It didn't take more than one episode for HBO to renew House of the Dragon in August. A later interview with Matt Smith confirmed that a third one is in development. Finally, award-winning author, George R.R. Martin, all but guaranteed that a fourth one is in the mix too. But, while it didn't take too long for subsequent House of the Dragon seasons to happen, the second one won't fly into our screens anytime soon.
Or, at least, that's what the House of the Dragon's sole showrunner starting next season appears to imply. But, if you ask the HBO and HBO Max chief content officer, Casey Bloys, fans shouldn't "expect [House of the Dragon Season 2] in '23", as per Vulture.
So, which is which?
On one hand, it's not unreasonable for fans to expect House of the Dragon's subsequent seasons to premiere one year after the other. This was the trend for the parent show, Game of Thrones, up until the seventh season. It wasn't until the highly divisive final season that Game of Thrones made fans wait for two years. But, House of the Dragon isn't Game of Thrones, it's like comparing apples to oranges.
House of the Dragon is far more CGI-heavy with more than a dozen dragons appearing in the debut season alone. When you consider that the season finale pretty much kickstarted the Dance of the Dragons, the name for the Targaryen civil war that almost decimated the incestuous bloodline, we can expect Season 2 to have far more.
Here's a list of all the dragons that we've seen in House of the Dragon Season 1:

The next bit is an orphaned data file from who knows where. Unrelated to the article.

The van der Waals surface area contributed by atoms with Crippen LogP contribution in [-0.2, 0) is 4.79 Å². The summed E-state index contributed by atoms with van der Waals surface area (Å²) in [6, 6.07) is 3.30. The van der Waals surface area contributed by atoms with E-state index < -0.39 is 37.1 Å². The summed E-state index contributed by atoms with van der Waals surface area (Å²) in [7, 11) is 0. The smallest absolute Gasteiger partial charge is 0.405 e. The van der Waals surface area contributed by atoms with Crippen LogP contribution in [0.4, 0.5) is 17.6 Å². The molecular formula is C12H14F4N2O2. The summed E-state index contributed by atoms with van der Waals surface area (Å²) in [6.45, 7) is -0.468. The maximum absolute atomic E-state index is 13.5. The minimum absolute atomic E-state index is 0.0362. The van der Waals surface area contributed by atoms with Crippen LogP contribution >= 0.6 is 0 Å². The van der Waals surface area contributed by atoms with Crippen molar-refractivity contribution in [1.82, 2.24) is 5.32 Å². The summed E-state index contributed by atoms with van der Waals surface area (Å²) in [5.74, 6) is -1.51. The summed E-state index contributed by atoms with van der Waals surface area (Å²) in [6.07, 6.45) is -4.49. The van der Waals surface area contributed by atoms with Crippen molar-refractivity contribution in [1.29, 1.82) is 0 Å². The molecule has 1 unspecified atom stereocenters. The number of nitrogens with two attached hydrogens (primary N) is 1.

That's 13 dragons in total that require extensive CGI work, even if more than half didn't do more than just look pretty for the camera. Season 2 is expected to add at least three more who also nest on Dragonstone: Cannibal, Grey Ghost, and Sheepstealer. Another unclaimed dragon, Silverwing, could appear in Season 2 as well. With potentially 17 dragons that could all play a significant role in each episode, we wouldn't be surprised if the CGI work on the dragons is what takes up the bulk of HBO's time.
As much as HBO would love to capitalize on the success of House of the Dragon, it knows better now than to rush things. Besides, House of the Dragon is proof that the demand for more Game of Thrones will always be there, regardless of how long the wait for subsequent seasons takes.
Ultimately, we're pinning hopes on what Bloys said, that production and development only move forward when both HBO and George R.R. Martin are happy with the story.
If it's any consolation, George R.R. Martin did just claim that Winds of Winter is already 75% complete. As long as he can keep himself away from Elden Ring and the NFL, there's a high chance that Winds of Winter could arrive before House of the Dragon Season 2. Hopefully, we'll hear more about the other Game of Thrones spinoffs soon as well, including the Kit Harrington-led spinoff.